In the summer of 1983 my best friend was an anti-nuke protester. He was hanging out with Dana Beal and the Yippies at the Yippie headquarters at 9 Bleecker St.
This meant that I was hanging out with them too, like a Pulp Fiction Vegetarian. Even though I thought they were mainly creeps who used politics to get close to attractive young people. I was sixteen, and we were drinking and taking drugs there, but nobody cared.
My friend was mostly hanging out to be with a girl, I think, and I wanted to get with her too. One night we had a bananapants threesome there involving jug wine and queening with red wings.
On the second floor loft level of the HQ there was a workstation where the nice artist/illustrator who put together the YIP newsletter, Overthrow, worked.
I wandered over to him one time in the haze of some drunken summer night and he showed me the paste-up he was doing. He was using a swirling checkerboard Zip-A-Tone or LetraSet decal on a pasteup illo of a Cheshire Cat. I was absolutely fascinated as he told me about this old-school – even then – material for print art. You can see his use of it in the cover above!
I did my first print-ready commercial illo, for the YIP newsletter, when I was sixteen, because of this cool guy.
I offered to help, and wound up doing an illo of a homeless guy sitting on the steps of a fancy Village brownstone with a big Christmas wreath on the door.
It was in my usual meticulous Rapidograph style, black and white. I intended to be a book illustrator, fashion illustrator, or some other kind of commercial artist, back then.
I can see the drawing so clearly in my mind, still, but I don’t have a copy. I realize, to my shock, that I could probably find the issue – printed somewhere in the second half of 1983 – online, and buy it and hold it in my hands. Isn’t that weird?
LetraSet and Zip-A-Tone are gone now, of course. Like paste-up and the YIP headquarters. So it goes.
Toy customizers, please note that I was able to preserve full shoulder and waist articulation under the miniature clothing. Use of stretch fabrics and gluing the clothes only to strategic, rigid areas of the figure allow her a full range of posability.
Like most of the toy industry, amazing toy company Mezco (who I love and have supported since their beginnings with Silent Screamers in 2000) has a gender problem. They make dolls, and have from the early days: they make Living Dead Dolls.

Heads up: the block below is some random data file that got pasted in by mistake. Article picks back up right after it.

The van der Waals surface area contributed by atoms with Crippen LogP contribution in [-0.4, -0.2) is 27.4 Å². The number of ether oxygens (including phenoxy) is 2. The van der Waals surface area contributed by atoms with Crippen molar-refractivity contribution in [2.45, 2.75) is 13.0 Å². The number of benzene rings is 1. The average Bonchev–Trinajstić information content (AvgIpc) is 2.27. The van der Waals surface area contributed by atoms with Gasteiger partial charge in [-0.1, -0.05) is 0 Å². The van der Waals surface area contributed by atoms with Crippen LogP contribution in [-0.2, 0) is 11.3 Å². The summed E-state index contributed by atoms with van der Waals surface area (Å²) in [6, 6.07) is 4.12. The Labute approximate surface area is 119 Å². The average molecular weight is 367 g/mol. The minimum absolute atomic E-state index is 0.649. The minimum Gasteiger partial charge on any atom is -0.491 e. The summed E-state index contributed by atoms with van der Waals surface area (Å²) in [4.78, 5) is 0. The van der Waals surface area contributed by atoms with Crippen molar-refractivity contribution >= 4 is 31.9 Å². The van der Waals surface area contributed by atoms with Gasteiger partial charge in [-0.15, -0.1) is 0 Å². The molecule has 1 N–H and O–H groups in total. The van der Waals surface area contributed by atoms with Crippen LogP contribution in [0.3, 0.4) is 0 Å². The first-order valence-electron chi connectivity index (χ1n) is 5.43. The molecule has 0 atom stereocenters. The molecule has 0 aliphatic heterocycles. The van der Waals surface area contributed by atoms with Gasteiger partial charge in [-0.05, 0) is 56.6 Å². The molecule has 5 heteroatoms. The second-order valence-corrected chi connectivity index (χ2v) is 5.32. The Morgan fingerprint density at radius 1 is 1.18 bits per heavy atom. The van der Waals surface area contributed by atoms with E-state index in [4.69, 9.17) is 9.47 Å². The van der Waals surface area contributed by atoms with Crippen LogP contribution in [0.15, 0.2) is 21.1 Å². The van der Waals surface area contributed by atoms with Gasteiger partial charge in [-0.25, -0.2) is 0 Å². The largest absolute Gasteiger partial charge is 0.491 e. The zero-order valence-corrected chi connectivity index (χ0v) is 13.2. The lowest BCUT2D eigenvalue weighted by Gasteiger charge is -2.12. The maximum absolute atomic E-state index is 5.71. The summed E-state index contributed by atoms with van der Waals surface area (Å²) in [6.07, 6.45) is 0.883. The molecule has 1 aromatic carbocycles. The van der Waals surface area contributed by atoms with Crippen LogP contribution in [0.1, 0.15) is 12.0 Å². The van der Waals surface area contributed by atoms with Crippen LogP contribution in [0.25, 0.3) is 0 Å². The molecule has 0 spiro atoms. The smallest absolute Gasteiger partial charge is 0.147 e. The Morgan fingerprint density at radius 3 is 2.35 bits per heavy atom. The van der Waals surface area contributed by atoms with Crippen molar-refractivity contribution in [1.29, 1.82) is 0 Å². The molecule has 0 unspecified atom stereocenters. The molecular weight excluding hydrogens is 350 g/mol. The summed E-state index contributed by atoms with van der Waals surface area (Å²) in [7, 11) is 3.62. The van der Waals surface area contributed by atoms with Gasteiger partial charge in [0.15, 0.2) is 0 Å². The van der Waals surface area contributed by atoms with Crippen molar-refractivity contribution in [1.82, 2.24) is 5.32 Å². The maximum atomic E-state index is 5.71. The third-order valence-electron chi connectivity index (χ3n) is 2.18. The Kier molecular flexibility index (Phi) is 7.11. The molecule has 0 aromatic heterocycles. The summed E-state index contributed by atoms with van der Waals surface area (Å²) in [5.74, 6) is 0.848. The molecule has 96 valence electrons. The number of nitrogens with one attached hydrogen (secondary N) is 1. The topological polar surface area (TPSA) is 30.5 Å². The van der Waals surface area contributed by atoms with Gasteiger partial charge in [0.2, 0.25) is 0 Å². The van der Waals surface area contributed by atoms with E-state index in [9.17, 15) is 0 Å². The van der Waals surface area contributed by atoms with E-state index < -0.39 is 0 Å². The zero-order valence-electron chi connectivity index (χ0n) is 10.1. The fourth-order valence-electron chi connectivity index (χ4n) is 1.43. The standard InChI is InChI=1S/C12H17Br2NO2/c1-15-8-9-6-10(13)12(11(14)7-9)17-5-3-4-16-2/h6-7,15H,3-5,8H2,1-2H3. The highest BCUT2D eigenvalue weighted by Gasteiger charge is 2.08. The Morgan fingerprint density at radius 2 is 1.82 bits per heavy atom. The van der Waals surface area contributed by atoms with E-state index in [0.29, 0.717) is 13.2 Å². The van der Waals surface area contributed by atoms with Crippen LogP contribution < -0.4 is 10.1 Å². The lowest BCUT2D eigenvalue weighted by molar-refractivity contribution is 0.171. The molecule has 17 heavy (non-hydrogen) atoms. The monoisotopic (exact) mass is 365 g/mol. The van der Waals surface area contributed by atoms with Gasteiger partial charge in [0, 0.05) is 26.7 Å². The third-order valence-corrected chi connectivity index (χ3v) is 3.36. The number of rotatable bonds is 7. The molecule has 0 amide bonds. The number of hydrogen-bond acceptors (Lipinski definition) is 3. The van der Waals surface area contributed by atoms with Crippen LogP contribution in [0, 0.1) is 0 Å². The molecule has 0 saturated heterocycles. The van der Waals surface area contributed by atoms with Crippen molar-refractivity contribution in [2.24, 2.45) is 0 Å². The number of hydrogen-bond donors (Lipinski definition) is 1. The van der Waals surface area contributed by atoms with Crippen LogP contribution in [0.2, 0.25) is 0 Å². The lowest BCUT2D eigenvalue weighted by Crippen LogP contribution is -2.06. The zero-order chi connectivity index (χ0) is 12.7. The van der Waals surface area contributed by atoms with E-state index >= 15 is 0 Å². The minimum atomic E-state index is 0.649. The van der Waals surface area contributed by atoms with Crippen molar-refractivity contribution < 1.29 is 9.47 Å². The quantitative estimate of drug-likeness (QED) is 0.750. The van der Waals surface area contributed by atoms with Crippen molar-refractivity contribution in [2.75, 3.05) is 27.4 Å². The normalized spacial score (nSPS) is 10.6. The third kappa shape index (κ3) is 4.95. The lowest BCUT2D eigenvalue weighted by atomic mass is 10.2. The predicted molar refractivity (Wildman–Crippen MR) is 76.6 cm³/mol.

They also make action figures, and since 2015, they’ve been combining the two with the 1:12 Collective, a 6″ (DOLLHOUSE) scale line of action figures with cloth clothing. (In action figure parlance, dolly clothes are called “cloth applications”.) They started slow, with a Frank Miller Dark Knight Batman (red flag? more likely the chunky design was an easy pilot project).
Then in 2016 they started releasing a cavalcade of fantastic cloth-costumed takes on the heavy hitters of the Marvel and DC universes, plus Classic Trek! These figures are unreal. They are crazy good. For 2017 they announced even more upcoming licenses and figures. Ghostbusters, Space Ghost, Universal Monsters and more. But there was only one planned female figure announced in 2016 – Harley Quinn.
Once she was announced, I thought we’d see a wave of female figures. In 2017, as the success of the Wonder Woman movie exploded on mainstream media, they announced a 1:12 Wonder Woman. But neither Harley Quinn or WW have shipped yet.
And no other female figures have been announced, despite the release of multiple male Classic Trek figures and Marvel heroes AND villains. *cough*Uhura*cough*Storm*. Know who is expected to ship by December? The Red Skull. Who is the Red Skull? He is a fucking Nazi.
That’s right, 1:12 toy collectors will get a NAZI before Wonder Woman.
As a woman, as a comics fan and former DC comics professional, as a serious lifelong toy collector, I gotta say, the optics are bad.
Do better, Mezco. Do better, toy industry.
Meanwhile, guess I gotta make my own action figures with doll clothes “cloth applications”. Been plunging into male-dominated spaces since I became a graffiti writer in 1980, a hardcore comics fan in 1984 and a comics pro in 1993. Been genderqueering the toy space since the 1970s, when me and my best friend Bradley played with my Dawn Dolls. Not gonna stop, despite Nazis.
See my mini projects that use similar techniques here: